A must-read article on Rushdie

February 24, 2023 • 1:30 pm

I’m not a huge fan of The New Yorker or its editor David Remnick, and eventually I let my subscription lapse. That had its bad side, for there are lots of good articles in the magazine. I just didn’t like the political tenor, and, importantly, I couldn’t keep up with the many issues.

Here’s an article someone sent me from the magazine, and it’s by David Remnick. It’s actually the best career/literary summary of Rusdhie, as well as of the recent (and near fatal) attack on him that I’ve seen. It’s not paywalled, and if you’re a Rushdie fan, or have been following his career since the fatwa, I recommend it highly. Click on the screenshot to read it:

(From NYer): Photograph by Richard Burbridge for The New Yorker

I first heard of Rushdie at the beginning of a month-long trip to India, when I scoured the used-book sellers around the cinema in Connaught Circus in Delhi, looking for some reading material to take along. I found a novel called Midnight’s Children, knew nothing about it except that it looked interesting, and bought it. I was mesmerized—transported into another world. (It of course won the Booker Prize, and then the “Booker of Booker”: the best of the Booker Prize winners, but I didn’t know about the Prize.) Since that time I’ve been a fan.

When attacked in New York state, Rushdie was on a book tour promoting his newest novel, Victory City (Remnick lauds the book). That’s the book he refers to in the bit below, and I’m glad (but not surprised) to see that Rushdie still has his sense of humor.

“I’ve always tried very hard not to adopt the role of a victim,” he said. “Then you’re just sitting there saying, Somebody stuck a knife in me! Poor me. . . . Which I do sometimes think.” He laughed. “It hurts. But what I don’t think is: That’s what I want people reading the book to think. I want them to be captured by the tale, to be carried away.”

Many years ago, he recalled, there were people who seemed to grow tired of his persistent existence. “People didn’t like it. Because I should have died. Now that I’ve almost died, everybody loves me. . . . That was my mistake, back then. Not only did I live but I tried to live well. Bad mistake. Get fifteen stab wounds, much better.”

Lagniappe: Read this extract from Rushdie’s essay “Imagine No Heaven“, which is free online at the Guardian. It appeared in longer form (and under the title under the title “‘Imagine There’s no Heaven’: A Letter to the Six Billionth World Citizen”) in Hitchens’s collection of writing about atheism, The Portable Atheist.

8 thoughts on “A must-read article on Rushdie

  1. For years I used that “letter” in my philosophy classes to show students what a naturalistic worldview was, and that it was really a thing, not some made up philosophical creature. Of course a short letter, no matter how well written, is not a defense of the position, but it gets them in the ballpark.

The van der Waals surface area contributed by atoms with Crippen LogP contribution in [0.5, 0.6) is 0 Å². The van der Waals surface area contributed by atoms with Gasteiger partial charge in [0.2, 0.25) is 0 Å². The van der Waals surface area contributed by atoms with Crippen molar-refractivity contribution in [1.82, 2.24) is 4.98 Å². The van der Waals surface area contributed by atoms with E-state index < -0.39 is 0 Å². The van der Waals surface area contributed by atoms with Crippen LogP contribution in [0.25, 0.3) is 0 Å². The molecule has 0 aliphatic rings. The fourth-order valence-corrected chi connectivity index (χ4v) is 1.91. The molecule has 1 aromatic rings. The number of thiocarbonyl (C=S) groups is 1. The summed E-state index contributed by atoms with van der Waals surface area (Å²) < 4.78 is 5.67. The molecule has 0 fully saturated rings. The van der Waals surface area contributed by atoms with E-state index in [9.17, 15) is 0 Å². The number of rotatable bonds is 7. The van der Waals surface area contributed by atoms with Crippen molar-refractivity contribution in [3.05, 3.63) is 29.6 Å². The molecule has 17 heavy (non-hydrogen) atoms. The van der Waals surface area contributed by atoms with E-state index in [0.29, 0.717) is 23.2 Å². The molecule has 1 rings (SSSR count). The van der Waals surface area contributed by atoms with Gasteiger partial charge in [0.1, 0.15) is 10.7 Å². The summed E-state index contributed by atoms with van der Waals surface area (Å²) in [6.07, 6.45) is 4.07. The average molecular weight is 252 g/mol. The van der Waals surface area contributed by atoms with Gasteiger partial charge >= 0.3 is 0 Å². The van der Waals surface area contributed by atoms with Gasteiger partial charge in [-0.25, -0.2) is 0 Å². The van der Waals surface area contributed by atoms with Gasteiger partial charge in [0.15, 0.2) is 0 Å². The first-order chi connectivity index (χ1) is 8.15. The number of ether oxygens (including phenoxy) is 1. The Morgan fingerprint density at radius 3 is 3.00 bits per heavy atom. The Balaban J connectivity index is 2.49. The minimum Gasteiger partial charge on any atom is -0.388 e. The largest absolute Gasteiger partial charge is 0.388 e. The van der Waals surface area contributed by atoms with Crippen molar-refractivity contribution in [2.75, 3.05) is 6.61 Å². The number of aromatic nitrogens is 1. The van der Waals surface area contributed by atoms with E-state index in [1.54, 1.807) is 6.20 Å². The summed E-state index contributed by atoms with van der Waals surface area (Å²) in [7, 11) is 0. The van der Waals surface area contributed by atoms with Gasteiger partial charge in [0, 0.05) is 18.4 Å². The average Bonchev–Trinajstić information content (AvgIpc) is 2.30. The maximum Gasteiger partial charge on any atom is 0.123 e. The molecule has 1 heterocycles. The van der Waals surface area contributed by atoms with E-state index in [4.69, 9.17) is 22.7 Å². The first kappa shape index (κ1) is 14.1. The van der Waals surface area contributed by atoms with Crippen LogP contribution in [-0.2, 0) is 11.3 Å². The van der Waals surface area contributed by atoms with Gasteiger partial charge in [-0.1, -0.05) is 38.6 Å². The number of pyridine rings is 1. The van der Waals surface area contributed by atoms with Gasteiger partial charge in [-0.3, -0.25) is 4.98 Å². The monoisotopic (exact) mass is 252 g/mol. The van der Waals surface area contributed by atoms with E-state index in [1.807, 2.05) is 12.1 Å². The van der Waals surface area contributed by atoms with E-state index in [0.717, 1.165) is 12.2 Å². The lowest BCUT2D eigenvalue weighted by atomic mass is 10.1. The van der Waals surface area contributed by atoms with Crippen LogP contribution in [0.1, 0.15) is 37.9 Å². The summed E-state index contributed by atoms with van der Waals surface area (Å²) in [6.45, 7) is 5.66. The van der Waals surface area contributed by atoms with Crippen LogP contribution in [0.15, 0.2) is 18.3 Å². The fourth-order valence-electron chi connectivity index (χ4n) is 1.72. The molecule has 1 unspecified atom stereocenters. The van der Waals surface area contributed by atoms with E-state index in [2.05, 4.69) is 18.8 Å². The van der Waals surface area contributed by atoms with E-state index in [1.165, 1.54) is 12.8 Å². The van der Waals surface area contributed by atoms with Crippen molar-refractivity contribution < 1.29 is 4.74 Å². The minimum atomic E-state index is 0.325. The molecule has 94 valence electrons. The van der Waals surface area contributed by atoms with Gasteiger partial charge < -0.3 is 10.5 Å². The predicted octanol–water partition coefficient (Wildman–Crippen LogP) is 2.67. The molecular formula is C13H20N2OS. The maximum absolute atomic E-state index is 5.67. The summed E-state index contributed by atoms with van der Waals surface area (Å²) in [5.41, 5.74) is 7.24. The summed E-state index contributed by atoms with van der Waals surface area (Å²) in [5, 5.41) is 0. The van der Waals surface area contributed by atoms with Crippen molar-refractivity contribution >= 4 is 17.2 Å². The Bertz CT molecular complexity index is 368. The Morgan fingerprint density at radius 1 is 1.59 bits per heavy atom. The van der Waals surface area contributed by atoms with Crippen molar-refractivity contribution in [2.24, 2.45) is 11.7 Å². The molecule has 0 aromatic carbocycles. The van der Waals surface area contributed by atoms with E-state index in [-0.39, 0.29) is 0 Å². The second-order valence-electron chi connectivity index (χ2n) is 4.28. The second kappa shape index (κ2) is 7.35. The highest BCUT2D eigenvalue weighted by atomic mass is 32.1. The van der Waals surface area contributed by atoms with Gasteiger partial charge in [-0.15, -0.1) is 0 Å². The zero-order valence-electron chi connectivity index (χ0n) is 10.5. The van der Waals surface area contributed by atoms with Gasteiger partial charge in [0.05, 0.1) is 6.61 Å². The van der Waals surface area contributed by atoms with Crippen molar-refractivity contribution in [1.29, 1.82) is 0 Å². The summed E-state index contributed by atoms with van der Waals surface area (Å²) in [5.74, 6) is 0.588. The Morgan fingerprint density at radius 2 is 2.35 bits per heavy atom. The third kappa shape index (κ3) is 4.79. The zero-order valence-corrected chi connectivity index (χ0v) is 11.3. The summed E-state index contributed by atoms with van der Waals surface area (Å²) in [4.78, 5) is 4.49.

2. I read the Remnick profile about a week ago and have returned to it several times since. It is a gem (for me). I couldn’t help but think about the enormity of the task of doing what he did and Remnick made me realize didn’t understand the half of it all in ~10pp. Remnick is brilliant, always at the top of his game when he writes these extraordinary pieces and occasional editorials. I smiled when I read about Rushdie’s advert career, e.g., the chocolate words he invented: “Adorabubble.” “Delectabubble.” “Irrestabubble.” I’d just read a very technical paper (for me) on the science of chocolate. I’ll stop with a comment about another of Remnick’s abilities: synthesis used in a way to inform, e.g., sliding in Rushdie’s mother comment on dealing with unhappiness, in the form of an aphorism: “Some people have a memory. I have a forget-ory.”

  3. I got the audiobook of Victory City for my next long drive. I have so far enjoyed each of his books that I have read, and really admire his spirit.

  4. I enjoyed The New Yorker article on Rushdie. I’m almost halfway through his new book, Victory City, and I like it very much. The latest issue of Harper’s has a short article about Rushdie and the current climate of self-censorship among publishers and the literary left.

  5. An aside: note the new fashion in portrait photography—convert a digital photo to black and white and turn the ‘Clarity’ filter in Lightroom way too high. Poor saps do it to try to emulate the look of grainy high speed B&W film, like Tri-X pushed to ISO 1600. They’d have better results and more fun if they did it the proper way, with film and some lovely chemicals.

  6. NPR: I was a decades-long contributor to whichever was my local NPR station. Then, in 2020/21 they did the about face you mention and become National Woke Radio. I used to joke: They can’t give me the weather without scolding us with, “and *we know* that weather disproportionately affects BIPOC.”

    That change brought the end of my contributions.

  7. The inner most parts of the earth are solid not liquid because of pressure. With pressure and temperature the phase of materials change. And pressures are really high inside the Earth.

Leave a Reply